However, when we condemn those sources that are still committed to an ethic so rarely attended to at large for their lapses, we de-legitimize those publication's continued striving to produce something fair and worthy. When an individual journalist or author employed by a paper operates as Blair is accused of having done, it is a real abuse of that position's responsibility both to the profession and their employer, in particular when the latter vocally stands for fair reporting.

In an age of real gossip-based reportage both in print and televised news, and one in which there exists an ever-intangling web of private and public realms, funding, information availability, and interests, ultimately it falls to the public, to the individual, to seek out balanced information from a range of sources. It would be a near impossible challenge to find ANY news source not guilty of the above, and most are blatant, constant purveyors of misinformation to a near unbelievable extend.

Before we throw the Times out with the bathwater, we should be honest to ourselves about our own times -- and what responsibilities exist for each of us in those parameters. Where are we getting our "news"? Who do we assume is an "expert"? How and when do facts become "legitimate"?

It's a tangled and complicated web with many weavers. I don't absolve the Times or any other, but also admit that our methods and functions always adapt to the pressures and structural changes occuring around our production, both cultural and journalistic. Stressful, personally and professionally! But a good conversation to engage in.

Interesting!

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By Amo on March 21, 2008 at 03:09 pm

The fundamental principle of any “legitimate news organization” is to ferret out the truth, no matter where it may lead. Jayson Blair was merely the manifestation, of what the New York Times has ultimately become.

The likes of Blair would not have happened, if it were not for a pervasive culture that now seems to have filtered to the front pages of the New York Times, and subscribes to ideology before journalistic integrity.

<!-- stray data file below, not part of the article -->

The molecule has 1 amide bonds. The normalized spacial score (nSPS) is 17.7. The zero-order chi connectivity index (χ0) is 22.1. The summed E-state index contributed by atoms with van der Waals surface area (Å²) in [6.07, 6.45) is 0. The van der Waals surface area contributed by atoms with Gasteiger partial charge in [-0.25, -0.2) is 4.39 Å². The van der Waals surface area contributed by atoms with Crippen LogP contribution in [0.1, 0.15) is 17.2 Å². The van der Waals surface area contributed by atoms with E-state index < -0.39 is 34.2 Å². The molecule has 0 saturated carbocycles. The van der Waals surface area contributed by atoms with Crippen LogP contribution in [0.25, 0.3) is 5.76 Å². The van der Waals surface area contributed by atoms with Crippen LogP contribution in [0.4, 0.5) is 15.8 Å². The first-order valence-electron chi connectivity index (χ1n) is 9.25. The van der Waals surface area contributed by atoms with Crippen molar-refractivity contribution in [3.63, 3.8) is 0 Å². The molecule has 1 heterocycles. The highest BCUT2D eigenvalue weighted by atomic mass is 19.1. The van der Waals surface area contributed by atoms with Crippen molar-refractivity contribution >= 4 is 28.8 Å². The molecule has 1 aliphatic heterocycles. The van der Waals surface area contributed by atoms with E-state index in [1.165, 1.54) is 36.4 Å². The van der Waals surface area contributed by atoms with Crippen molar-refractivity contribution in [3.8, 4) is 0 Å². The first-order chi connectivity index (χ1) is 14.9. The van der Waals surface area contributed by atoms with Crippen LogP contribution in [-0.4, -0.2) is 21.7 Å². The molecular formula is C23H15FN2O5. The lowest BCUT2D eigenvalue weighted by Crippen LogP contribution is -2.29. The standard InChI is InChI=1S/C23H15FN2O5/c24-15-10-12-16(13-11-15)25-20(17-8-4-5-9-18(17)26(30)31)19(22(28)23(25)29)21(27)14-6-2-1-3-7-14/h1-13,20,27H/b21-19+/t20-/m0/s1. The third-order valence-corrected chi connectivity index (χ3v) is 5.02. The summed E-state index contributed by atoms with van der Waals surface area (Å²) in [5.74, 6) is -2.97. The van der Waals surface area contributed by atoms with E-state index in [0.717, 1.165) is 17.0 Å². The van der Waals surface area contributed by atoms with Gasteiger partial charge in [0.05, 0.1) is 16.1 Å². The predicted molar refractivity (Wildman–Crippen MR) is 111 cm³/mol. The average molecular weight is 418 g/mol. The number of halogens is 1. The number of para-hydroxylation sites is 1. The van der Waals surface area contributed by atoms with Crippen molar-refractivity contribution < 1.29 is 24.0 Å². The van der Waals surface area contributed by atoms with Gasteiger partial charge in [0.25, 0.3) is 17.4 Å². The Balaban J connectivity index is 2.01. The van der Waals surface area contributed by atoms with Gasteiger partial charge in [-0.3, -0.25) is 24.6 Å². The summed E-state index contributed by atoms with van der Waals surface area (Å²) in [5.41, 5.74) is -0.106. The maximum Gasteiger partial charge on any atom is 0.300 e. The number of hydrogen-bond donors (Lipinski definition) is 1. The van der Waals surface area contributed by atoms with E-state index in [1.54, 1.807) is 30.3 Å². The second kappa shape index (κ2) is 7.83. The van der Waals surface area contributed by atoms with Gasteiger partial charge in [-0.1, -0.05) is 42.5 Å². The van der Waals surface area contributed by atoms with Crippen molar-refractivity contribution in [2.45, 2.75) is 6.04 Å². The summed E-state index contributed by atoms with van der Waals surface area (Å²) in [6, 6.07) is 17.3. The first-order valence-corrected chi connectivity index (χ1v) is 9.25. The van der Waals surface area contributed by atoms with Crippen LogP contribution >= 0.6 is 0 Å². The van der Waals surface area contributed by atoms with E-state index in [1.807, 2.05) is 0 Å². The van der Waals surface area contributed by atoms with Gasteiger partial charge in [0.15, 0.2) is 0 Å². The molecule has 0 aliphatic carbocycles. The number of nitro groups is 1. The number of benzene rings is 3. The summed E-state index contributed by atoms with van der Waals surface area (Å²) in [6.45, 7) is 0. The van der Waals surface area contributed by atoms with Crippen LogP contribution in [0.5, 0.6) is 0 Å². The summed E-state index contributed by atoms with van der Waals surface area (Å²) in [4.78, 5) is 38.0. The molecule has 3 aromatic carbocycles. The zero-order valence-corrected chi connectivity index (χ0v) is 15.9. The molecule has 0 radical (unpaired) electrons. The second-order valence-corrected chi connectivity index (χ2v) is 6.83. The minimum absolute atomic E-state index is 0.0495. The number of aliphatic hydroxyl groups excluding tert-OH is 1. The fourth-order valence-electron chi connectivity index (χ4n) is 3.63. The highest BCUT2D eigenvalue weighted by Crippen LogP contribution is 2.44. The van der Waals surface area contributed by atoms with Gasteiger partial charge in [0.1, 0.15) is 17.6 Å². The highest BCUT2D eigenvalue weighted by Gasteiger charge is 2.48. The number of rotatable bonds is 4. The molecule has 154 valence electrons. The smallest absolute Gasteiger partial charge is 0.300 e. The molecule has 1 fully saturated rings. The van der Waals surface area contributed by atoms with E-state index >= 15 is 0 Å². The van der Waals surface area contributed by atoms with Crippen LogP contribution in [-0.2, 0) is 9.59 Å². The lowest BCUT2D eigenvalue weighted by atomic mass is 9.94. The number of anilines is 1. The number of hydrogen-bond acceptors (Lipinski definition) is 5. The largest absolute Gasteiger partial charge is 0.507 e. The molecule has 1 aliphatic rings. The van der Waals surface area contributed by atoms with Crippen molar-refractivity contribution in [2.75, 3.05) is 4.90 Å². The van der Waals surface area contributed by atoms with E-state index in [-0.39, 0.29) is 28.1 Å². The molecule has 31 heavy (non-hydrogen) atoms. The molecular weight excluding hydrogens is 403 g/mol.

With all due respect, there is no excuse for journalistic fraud! Blair repeatedly violated the carnal tenet of journalism, that of truth, and continually fabricated and plagiarized from others, and the New York Times simply looked the other way, to suggest anything else, would be foolish.

The fact that the Executive Editor Bill Keller was surprised by the overwhelming backlash, by his own readers, on a rehashed, decade old story, promoting it as newsworthy, speaks volumes about the paper.

We’re not discussing an opinion piece, or an editorial, but rather hard news…no matter how you try to sell it…most thinking individuals aren’t buying it.

Amo  

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By Amo on March 21, 2008 at 03:34 pm

Morgana,

Words to live by…thank you for the kind words!

Amo

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By L DeSilva-Johnson on April 02, 2008 at 11:24 am

I only now read your comments, and I admit very little prior knowledge of that particular scandal -- I absolutely agree that there is no excuse for fraud, and hold dearly (and passionately) to the cardinal rules of journalistic integrity personally as well as for the press...

I realize my comment came off as apologist and I laughed coming back at it because I have long been riotously angry about the corporatization of media. In terms of the Times corporation, in particular (as a native NY-er) I have an old love of the paper and do believe that it still has within its pages many incredibly moral bastions of excellent journalism, both individually and editorially, who do their best amongst the mess.

My questions in response were more general/hypothetical, getting more into the discussion, and also asking if in this age of hyperinformation/misinformation/corporate information and research if there is any gauge other than the individual code for journalistic integrity, seeking out both acts of moral reportage as an act of responsibility for the reader and writer alike....?

Nonetheless I wanted to tell you again that I really commend this article and think it is an incredibly important, pertinant issue -- and a perfect one for this forum. It's hard for me to lose the Times as a blankie... I know. That's nostalgia in its worst form and I have to put it in the attic with everyone else I used to trust. Damn it's crowded up there.

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By Amo on April 02, 2008 at 12:50 pm
I hope I didn’t come off being too strident in my retort, and I do agree in principle that it becomes almost impossible with today’s technology to ferret out, fact from fiction. This forum is an excellent example of how the political landscape has changed. We can write almost anything about anyone, with immunity, and without fear of being caught, let alone challenged, and that’s the issue that faces us today. My fear is that, if we continue with this type of journalistic corruption, we’ll eventually be unable to distinguish between what is true and what is false, worse yet we’ll stop caring Amo
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By L DeSilva-Johnson on April 03, 2008 at 03:53 pm

Hear hear. That's a bandwagon I'll jump on with you, Sir Amo.